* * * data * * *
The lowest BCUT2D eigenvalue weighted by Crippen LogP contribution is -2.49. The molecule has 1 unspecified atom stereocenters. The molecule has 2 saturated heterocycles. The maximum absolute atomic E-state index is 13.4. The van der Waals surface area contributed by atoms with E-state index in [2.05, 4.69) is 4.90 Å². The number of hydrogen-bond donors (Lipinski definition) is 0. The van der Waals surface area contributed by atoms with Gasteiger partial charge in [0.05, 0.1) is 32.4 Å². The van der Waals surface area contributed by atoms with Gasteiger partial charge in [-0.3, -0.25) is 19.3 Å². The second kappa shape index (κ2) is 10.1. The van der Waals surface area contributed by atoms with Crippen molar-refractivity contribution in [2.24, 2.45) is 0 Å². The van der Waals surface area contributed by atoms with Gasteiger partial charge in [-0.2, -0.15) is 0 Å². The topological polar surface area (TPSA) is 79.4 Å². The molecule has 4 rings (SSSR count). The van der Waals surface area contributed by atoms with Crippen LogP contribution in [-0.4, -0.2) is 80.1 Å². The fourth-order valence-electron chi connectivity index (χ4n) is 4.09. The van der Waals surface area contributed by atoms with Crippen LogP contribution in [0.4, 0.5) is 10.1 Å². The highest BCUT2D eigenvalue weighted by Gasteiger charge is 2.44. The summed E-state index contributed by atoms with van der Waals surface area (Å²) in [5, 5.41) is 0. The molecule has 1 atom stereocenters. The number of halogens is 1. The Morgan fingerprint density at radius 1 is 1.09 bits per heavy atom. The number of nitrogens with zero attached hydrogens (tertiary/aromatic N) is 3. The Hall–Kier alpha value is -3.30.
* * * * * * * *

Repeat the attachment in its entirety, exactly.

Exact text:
The lowest BCUT2D eigenvalue weighted by Crippen LogP contribution is -2.49. The molecule has 1 unspecified atom stereocenters. The molecule has 2 saturated heterocycles. The maximum absolute atomic E-state index is 13.4. The van der Waals surface area contributed by atoms with E-state index in [2.05, 4.69) is 4.90 Å². The number of hydrogen-bond donors (Lipinski definition) is 0. The van der Waals surface area contributed by atoms with Gasteiger partial charge in [0.05, 0.1) is 32.4 Å². The van der Waals surface area contributed by atoms with Gasteiger partial charge in [-0.3, -0.25) is 19.3 Å². The second kappa shape index (κ2) is 10.1. The van der Waals surface area contributed by atoms with Crippen molar-refractivity contribution in [2.24, 2.45) is 0 Å². The van der Waals surface area contributed by atoms with Gasteiger partial charge in [-0.2, -0.15) is 0 Å². The topological polar surface area (TPSA) is 79.4 Å². The molecule has 4 rings (SSSR count). The van der Waals surface area contributed by atoms with Crippen LogP contribution in [-0.4, -0.2) is 80.1 Å². The fourth-order valence-electron chi connectivity index (χ4n) is 4.09. The van der Waals surface area contributed by atoms with Crippen LogP contribution in [0.4, 0.5) is 10.1 Å². The highest BCUT2D eigenvalue weighted by Gasteiger charge is 2.44. The summed E-state index contributed by atoms with van der Waals surface area (Å²) in [5, 5.41) is 0. The molecule has 1 atom stereocenters. The number of halogens is 1. The Morgan fingerprint density at radius 1 is 1.09 bits per heavy atom. The number of nitrogens with zero attached hydrogens (tertiary/aromatic N) is 3. The Hall–Kier alpha value is -3.30.